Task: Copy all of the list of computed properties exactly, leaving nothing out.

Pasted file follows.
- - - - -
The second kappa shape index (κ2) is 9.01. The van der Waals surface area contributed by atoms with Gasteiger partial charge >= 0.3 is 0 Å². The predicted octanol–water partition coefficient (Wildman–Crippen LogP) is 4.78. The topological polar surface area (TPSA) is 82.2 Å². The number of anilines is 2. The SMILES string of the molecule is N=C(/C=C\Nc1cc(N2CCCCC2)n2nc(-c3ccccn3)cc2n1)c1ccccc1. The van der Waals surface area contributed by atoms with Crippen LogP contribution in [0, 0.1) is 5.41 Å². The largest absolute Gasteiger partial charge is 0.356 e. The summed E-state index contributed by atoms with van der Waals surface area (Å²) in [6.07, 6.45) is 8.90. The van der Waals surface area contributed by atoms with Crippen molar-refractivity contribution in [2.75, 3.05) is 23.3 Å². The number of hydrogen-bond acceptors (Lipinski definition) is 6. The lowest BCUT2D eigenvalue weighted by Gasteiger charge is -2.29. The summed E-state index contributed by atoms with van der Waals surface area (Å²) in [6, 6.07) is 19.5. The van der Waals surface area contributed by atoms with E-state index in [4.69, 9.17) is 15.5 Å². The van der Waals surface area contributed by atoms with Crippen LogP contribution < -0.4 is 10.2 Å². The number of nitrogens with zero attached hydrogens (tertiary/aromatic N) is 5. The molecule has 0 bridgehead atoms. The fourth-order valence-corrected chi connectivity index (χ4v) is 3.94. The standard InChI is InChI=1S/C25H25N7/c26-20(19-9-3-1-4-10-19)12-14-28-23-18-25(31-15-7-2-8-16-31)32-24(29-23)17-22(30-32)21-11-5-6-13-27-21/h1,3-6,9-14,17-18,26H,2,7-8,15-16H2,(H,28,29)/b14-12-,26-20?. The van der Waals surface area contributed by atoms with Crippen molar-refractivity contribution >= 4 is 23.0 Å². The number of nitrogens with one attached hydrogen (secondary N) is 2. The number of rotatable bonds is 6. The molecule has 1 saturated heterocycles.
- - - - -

The second kappa shape index (κ2) is 9.01. The van der Waals surface area contributed by atoms with Gasteiger partial charge >= 0.3 is 0 Å². The predicted octanol–water partition coefficient (Wildman–Crippen LogP) is 4.78. The topological polar surface area (TPSA) is 82.2 Å². The number of anilines is 2. The SMILES string of the molecule is N=C(/C=C\Nc1cc(N2CCCCC2)n2nc(-c3ccccn3)cc2n1)c1ccccc1. The van der Waals surface area contributed by atoms with Crippen LogP contribution in [0, 0.1) is 5.41 Å². The largest absolute Gasteiger partial charge is 0.356 e. The summed E-state index contributed by atoms with van der Waals surface area (Å²) in [6.07, 6.45) is 8.90. The van der Waals surface area contributed by atoms with Crippen molar-refractivity contribution in [2.75, 3.05) is 23.3 Å². The number of hydrogen-bond acceptors (Lipinski definition) is 6. The lowest BCUT2D eigenvalue weighted by Gasteiger charge is -2.29. The summed E-state index contributed by atoms with van der Waals surface area (Å²) in [6, 6.07) is 19.5. The van der Waals surface area contributed by atoms with E-state index in [4.69, 9.17) is 15.5 Å². The van der Waals surface area contributed by atoms with Crippen LogP contribution < -0.4 is 10.2 Å². The number of nitrogens with zero attached hydrogens (tertiary/aromatic N) is 5. The molecule has 0 bridgehead atoms. The fourth-order valence-corrected chi connectivity index (χ4v) is 3.94. The standard InChI is InChI=1S/C25H25N7/c26-20(19-9-3-1-4-10-19)12-14-28-23-18-25(31-15-7-2-8-16-31)32-24(29-23)17-22(30-32)21-11-5-6-13-27-21/h1,3-6,9-14,17-18,26H,2,7-8,15-16H2,(H,28,29)/b14-12-,26-20?. The van der Waals surface area contributed by atoms with Crippen molar-refractivity contribution >= 4 is 23.0 Å². The number of nitrogens with one attached hydrogen (secondary N) is 2. The number of rotatable bonds is 6. The molecule has 1 saturated heterocycles.